My 8-year-son, who is probably a lot like your 8-year-old son, is always asking why. Sometimes it’s a little annoying. Like if I’m climbing into bed with the latest episode of Stranger Things and he asks why the black hole they just discovered in the Milky Way is so big.
But most of the time, it’s actually pretty cool. Mainly because it reminds me that I’m not asking why enough myself. Which really means I’m not being curious enough.
This isn’t just dad stuff. It’s actually relevant to all of us.
As professional traders, when we’re not curious about our own trading behavior—when we’re not asking why—we get lazy. And laziness, folks, is as bad for trading as the guy in the Peloton ad is for healthy, constructive marriages.
So today we’re going to ask why.
Why is it that you can win and lose at the same time when you’re algotrading?
If this is the first time you’re hearing this, even if you’re chilling out with the latest Stranger Things, the 2Ring Algo Team strongly recommends you close Netflix right now and listen up because this next part may blow you mind.
Yes, it’s true. Winning may be hurting you.
Ever had an algotrader friend come up to you and show you his win percentages with a big smile on his face like he’s about to go out and buy a Ducati Scrambler with all his extra pocket money?
That’s probably because he fell into the trap of thinking that having a high win percentage means having a winning trading strategy.
As professional traders, when we’re not curious about our own trading behavior—when we’re not asking why—we get lazy.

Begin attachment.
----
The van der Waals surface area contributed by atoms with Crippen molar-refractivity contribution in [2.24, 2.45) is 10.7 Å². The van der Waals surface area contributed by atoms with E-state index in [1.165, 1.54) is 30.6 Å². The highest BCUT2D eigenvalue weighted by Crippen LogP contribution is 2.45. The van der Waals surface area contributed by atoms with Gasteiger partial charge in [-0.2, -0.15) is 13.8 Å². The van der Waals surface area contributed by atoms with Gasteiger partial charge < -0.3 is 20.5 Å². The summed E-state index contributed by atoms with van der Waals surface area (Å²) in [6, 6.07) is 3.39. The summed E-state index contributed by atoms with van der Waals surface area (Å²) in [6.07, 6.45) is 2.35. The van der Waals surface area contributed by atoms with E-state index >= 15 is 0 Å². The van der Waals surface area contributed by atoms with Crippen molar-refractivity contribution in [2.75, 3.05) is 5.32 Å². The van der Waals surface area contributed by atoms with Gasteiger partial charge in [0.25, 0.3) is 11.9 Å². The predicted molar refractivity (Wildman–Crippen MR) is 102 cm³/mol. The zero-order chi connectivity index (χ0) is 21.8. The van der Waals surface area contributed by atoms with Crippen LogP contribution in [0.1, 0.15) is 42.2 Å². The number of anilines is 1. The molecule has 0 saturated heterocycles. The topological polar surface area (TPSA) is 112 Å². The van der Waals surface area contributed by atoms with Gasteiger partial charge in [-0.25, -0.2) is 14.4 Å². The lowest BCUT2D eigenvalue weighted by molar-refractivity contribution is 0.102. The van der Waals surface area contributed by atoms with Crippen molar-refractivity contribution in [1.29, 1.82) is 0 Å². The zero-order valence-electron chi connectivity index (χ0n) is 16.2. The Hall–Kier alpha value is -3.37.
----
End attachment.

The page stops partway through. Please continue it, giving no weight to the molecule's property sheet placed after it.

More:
And, just to make this absolutely clear, we are NOT saying that a high win percentage is a bad thing, any more than winning the lottery more than once is a bad thing.
What we are saying is that your high win percentage doesn’t necessarily indicate that you’ve built a profitable trading system.
And that is a key distinction to make, because it’s the profitable trading system you need to buy that Ducati, not the high percentage.
If my son was sitting here with me, this is the point where he’d be asking his favorite question: why?
Why can you have more losing trades than winners and still be profitable?
That’s actually simple. Because by themselves win and loss percentages mean nothing. You need to consider average win and average loss per trade to really have a clue if your strategy has paid off.
In fact, you should actually be focusing on something called expectancy, because this is your ticket to building winning algos.
Here’s how it works.
Expectancy in action
When you’re thinking up algos to test, you should always backtest, the longer the time period the better.
Let’s say the strategy you’re testing has an 80% win rate. That’s pretty high. But its average win (AVG WIN) is €300 and its average loss (AVG LOSS) is a whopping €1500.
This is where we get our expectancy per trade, which in this case would be -€60.
Here’s how we calculate expectancy:
Expectancy = (Win Percentage * Average Win) – (Loss Percentage * Average Loss).
Even your Ducati-riding friend would agree: your 80% winning system is designed to fail to the tune of €60 per trade.
Now let’s turn that around and look at a trading strategy that on face value doesn’t seem like much at all.
We’re going to give our second algo a wimpy-looking 20% win rate with an average of win of €1500 and an average loss of €300.
That do-nothing trade will actually earn you €60 per trade.
Nope. That’s just the numbers.
By themselves win and loss percentages mean nothing. You need to consider average win and average loss per trade to really have a clue if your strategy has paid off.
Now which one do you like? A high win percentage that’s costing you €60 a trade or a loser that’s earning you €60?
I think even my 8-year-old son would be able to answer that correctly. He’d also ask you his favorite question if you told him you prefer the high win percentage.
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